Marxism in higher education – The Arlington Catholic Herald

Some years ago, Lee Edwards, a veteran conservative writer and a
friend of mine, launched an organization, the Victims of Communism Memorial
Foundation, dedicated to “commemorating the more than 100 million victims of
communism around the world and pursuing the freedom of those still living under
totalitarian regimes.”

Today, Victims of Communism is going great guns, with a small but
capable staff and a number of programs and projects designed to make people
aware that Marxist communism not only was but still is a really nasty piece of
work.

It’s a message that needs frequent repeating. Especially now,
when Marxism is alive and well on many college campuses and a disturbing
presence in the movement protesting — with good cause, to be sure — serious
abuses that have festered too long in America.

Lately, in the pages of the “Fellowship of Catholic Scholars
Quarterly” I came across an article that sheds interesting light on these
matters. The work of Jesuit Father Joseph Koterski, a former president of the
Fellowship and a philosophy professor at Fordham University in New York City,
it analyzes the “worrisome phenomenon” of what he calls “cultural Marxism.”

Noting that even to speak critically of Marxism is today regarded
as “illiberal” in some academic circles, Father Koterski reports having used
some of his pandemic-induced leisure to read “Witness.” For people with short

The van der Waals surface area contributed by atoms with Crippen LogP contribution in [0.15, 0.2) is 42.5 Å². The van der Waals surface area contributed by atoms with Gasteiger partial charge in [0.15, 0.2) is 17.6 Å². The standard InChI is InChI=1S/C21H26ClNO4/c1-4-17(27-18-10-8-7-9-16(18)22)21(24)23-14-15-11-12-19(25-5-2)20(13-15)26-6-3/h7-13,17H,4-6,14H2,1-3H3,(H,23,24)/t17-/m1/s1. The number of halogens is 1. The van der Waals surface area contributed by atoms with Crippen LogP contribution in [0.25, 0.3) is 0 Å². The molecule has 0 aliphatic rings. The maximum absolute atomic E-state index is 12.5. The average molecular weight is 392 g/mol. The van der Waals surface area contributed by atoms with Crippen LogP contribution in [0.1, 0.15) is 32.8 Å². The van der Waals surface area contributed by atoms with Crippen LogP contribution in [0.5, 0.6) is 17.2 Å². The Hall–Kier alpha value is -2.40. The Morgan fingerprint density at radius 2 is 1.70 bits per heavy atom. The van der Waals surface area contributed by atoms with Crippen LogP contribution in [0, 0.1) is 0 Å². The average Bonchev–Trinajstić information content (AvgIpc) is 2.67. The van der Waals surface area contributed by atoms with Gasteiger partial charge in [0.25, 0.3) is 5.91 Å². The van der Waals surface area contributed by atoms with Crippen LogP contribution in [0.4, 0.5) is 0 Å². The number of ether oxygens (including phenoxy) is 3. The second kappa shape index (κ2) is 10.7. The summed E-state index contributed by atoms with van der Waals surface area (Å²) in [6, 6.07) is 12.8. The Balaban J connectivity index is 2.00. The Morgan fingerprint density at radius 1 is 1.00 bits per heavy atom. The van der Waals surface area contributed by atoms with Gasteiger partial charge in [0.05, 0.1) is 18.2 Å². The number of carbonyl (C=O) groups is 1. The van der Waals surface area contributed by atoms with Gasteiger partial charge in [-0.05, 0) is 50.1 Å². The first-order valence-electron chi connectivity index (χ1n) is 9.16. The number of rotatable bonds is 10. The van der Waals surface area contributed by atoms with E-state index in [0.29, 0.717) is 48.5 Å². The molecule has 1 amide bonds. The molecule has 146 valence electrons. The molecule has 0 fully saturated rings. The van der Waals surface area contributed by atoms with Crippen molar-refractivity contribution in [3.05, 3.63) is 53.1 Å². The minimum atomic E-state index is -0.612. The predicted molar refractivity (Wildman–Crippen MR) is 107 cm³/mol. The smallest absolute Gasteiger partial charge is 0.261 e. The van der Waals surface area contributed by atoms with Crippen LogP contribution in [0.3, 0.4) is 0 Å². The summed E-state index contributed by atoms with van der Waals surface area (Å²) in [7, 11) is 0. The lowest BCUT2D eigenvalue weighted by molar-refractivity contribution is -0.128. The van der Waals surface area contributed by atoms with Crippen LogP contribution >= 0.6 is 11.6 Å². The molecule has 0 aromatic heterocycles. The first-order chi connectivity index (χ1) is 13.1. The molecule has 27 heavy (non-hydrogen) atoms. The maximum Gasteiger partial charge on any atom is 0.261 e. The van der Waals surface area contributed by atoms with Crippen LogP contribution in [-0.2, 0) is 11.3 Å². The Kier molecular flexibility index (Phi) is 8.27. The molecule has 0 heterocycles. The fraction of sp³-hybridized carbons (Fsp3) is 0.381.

memories, the book, a recognized classic, is the 1952 autobiography of
Whittaker Chambers, the ex-communist whistleblower who caused a sensation in
the late 1940s by disclosing that State Department official Alger Hiss was a
Soviet spy. Controversial at the time, Hiss’ guilt is now recognized as
established fact.

Among the book’s merits, Father Koterski says, Chambers explained
“perhaps better than anyone else” why some well-intentioned people become
communists.

“In ways that never cease to surprise,” he writes, “educated
people have regularly found it possible to overlook the use of secret police,
re-education camps, and the techniques employed for arranging a coup d’etat
when they become convinced that only the human mind is capable of changing a
world that badly needs changing … This materialistic vision makes it possible
to rationalize all sorts of bloodletting out of the conviction that this will
end ‘the bloody meaninglessness of man’s history.’ ”

And so, he says, violence is excused as “an inescapable tactic”
of social transformation. Even worse, he adds, is the harm done by media reporting
that “incites or approves” mob action which ultimately threatens the existence
of a free press itself.

Father Koterski also cites an influential article called
“Repressive Tolerance” by Marxist intellectual Herbert Marcuse whose ideas
played an important part in the campus uprisings of the 1960s. Marcuse argues
for a form of selective toleration allowing free rein to the Left while at the
same time “restraining” the Right.

Similarly, he says, the ideas of New Left thinker Theodor Adorno
—who dismissed as “pathological phenomena” such things as parenthood, family
pride, patriotism, love of God and traditional gender roles — have become
“standard parts of (the) agenda pursued” in American academia today.

Chambers, who embraced Christianity after abandoning Marxism,
said the heart of communism was its vision of “man’s mind displacing God as the
creative intelligence of the world.” In this way, it exalted humanity “by the
simple method of denying God.”

There is no doubt that as individuals and a nation, we need to do
a better job of practicing justice and charity. But we also need constant
reminders of horrors that witnesses like Whittaker Chambers and groups like
Victims of Communism caution us not to forget.

Shaw writes from Washington. 

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